the artwork destroyed was a multiple. Other,
unmolested copies of the same series by Goya still exist; hence,
they destroyed an instance of Goya's work, but they did not
eliminate all of its instances. Aside from the ethical question of
whether the Chapman brothers were justified in destroying the Goya
prints, this case also raises some ontological questions: did the
related trajectories are already too large, diverse and dynamically expanding to attempt anything other than a selective exercise. It is one, though, that might suggest some of the most productive methodological and ontological routes for an ecocritical art history to come.
There are many prehistories to new materialism to be found in Eastern and Western philosophies (from Lucretius, Epicurus, Spinoza and Zen Buddhism) that cannot be adequately described here but certainly form a bedrock of intellectual formations that are often drawn on by contemporary writers
educational manuals to ostensibly critical texts,
have amply covered this territory.
My reflections on the what of print will
entail an ontological and material consideration of what can be
construed as the medium specificity of this already multiple set of
media, while my contemplation of the why of print will
address the possible sets of reasons behind one's adoption of
’s ‘unfulfilled promises and unacknowledged brutality’ and its roots in hegemony, teleology, rationalism, Eurocentrism and violence. 5 If the foundational terms of liberal humanism have been guiding art history so far, how might we read Braidotti’s assertion that ‘[n]ot all of us can say, with any degree of certainty, that we have always been human, or that we are only that’? 6 This is ontologically disorientating and also opens up much wider possibilities of identity. Art history should engage with Braidotti’s challenge, despite or because of the fact that the nature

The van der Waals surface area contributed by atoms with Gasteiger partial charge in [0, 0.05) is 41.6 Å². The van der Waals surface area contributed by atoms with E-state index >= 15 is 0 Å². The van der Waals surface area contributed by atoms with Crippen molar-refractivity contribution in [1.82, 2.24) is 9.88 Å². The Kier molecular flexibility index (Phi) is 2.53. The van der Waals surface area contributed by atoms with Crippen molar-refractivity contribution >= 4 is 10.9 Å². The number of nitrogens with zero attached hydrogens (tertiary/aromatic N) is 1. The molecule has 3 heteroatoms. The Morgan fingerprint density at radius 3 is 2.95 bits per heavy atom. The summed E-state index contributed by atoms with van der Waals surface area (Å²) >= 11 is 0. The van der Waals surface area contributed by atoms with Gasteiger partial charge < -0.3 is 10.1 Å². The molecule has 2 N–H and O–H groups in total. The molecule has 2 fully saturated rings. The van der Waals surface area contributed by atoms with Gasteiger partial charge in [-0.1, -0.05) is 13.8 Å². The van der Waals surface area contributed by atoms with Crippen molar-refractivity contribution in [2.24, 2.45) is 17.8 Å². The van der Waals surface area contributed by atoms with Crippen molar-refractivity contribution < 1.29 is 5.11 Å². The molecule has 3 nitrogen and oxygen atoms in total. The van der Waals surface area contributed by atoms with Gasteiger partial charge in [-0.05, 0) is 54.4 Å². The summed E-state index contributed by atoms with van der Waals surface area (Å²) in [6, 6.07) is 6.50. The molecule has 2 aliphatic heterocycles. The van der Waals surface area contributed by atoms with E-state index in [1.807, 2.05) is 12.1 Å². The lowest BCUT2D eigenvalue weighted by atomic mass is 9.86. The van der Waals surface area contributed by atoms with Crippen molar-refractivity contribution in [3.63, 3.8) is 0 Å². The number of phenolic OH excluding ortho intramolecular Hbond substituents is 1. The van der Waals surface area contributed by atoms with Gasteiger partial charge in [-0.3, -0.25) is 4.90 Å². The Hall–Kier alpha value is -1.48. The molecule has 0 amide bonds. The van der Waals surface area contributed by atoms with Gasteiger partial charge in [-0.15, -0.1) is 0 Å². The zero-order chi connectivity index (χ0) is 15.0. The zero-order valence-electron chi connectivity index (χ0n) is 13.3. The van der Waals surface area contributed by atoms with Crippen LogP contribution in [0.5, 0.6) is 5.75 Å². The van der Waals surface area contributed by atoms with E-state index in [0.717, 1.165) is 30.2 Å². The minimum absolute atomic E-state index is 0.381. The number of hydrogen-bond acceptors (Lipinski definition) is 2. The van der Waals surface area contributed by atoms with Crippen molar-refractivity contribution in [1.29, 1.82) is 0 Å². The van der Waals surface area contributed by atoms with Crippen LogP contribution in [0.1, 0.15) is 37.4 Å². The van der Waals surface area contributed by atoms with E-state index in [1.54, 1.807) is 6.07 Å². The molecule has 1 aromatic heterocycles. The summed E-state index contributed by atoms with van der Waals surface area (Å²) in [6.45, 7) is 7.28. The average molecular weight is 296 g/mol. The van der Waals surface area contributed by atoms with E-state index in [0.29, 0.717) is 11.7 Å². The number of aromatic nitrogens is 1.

) have been among the most clearly energetic expressions of the ecological eye and it would be impossible to do justice to all their complexity and richness. What I claim, however, is that, despite their diversity, they collectively form an expression of a wider tendency towards ‘flat ontologies’. They embrace the further erosion of hierarchical structures and thought patterns, and by troubling the easy boundaries that have existed in Western thought in relation to animal representation, ethics, rituals and domestic practice they have great power and future potential
drones and helicopter gunships (Holert, this volume; Christensen, this volume). This sustains a relationship
between ‘the image of world politics’ and actual visual images of world politics;
between metaphorical, conceptual understandings of the ontology and mechanics
of international relations and the horrific news and events witnessed every day.
The critical task then is not simply to come up with new theoretical images and
concepts, but to get these to take hold in the public sphere, on the ‘public screen’
(cf. DeLuca and Peeples 2002) of international politics.
-Western] regions of the planet, humans and nonhumans are not conceived as developing in incommunicable worlds or according to quite separate principles. The environment is not regarded objectively as an autonomous sphere. Plants and animals, rivers and rocks, meteors and seasons do not exist all together in an ontological niche defined by the absence of human beings.’ 1
There are clear political links here too to nonhierarchical ontologies that can migrate from anarchist and social ecology theory, which is more or less engaged with in new materialism, for example. But
Precarious objects is a book about activism and design. The context is the changes in work and employment from permanent to precarious arrangements in the twenty-first century in Italy. The book presents design interventions that address precarity as a defuturing force affecting political, social and material conditions. Precarious objects shows how design objects, called here ‘orientation devices’, recode political communication and reorient how things are imagined, produced and circulated. It also shows how design as a practice can reconfigure material conditions and prefigure ways to repair some of the effects of precarity on everyday life. Three microhistories illustrate activist repertoires that bring into play design, and design practices that are grounded in activism. While the vitality, experimental nature and traffic between theory and praxis of social movements in Italy have consistently attracted the interest of activists, students and researchers in diverse fields, there exists little in the area of design research. This is a study of design activism at the intersection of design theory and cultural research for researchers and students interested in design studies, cultural studies, social movements and Italian studies.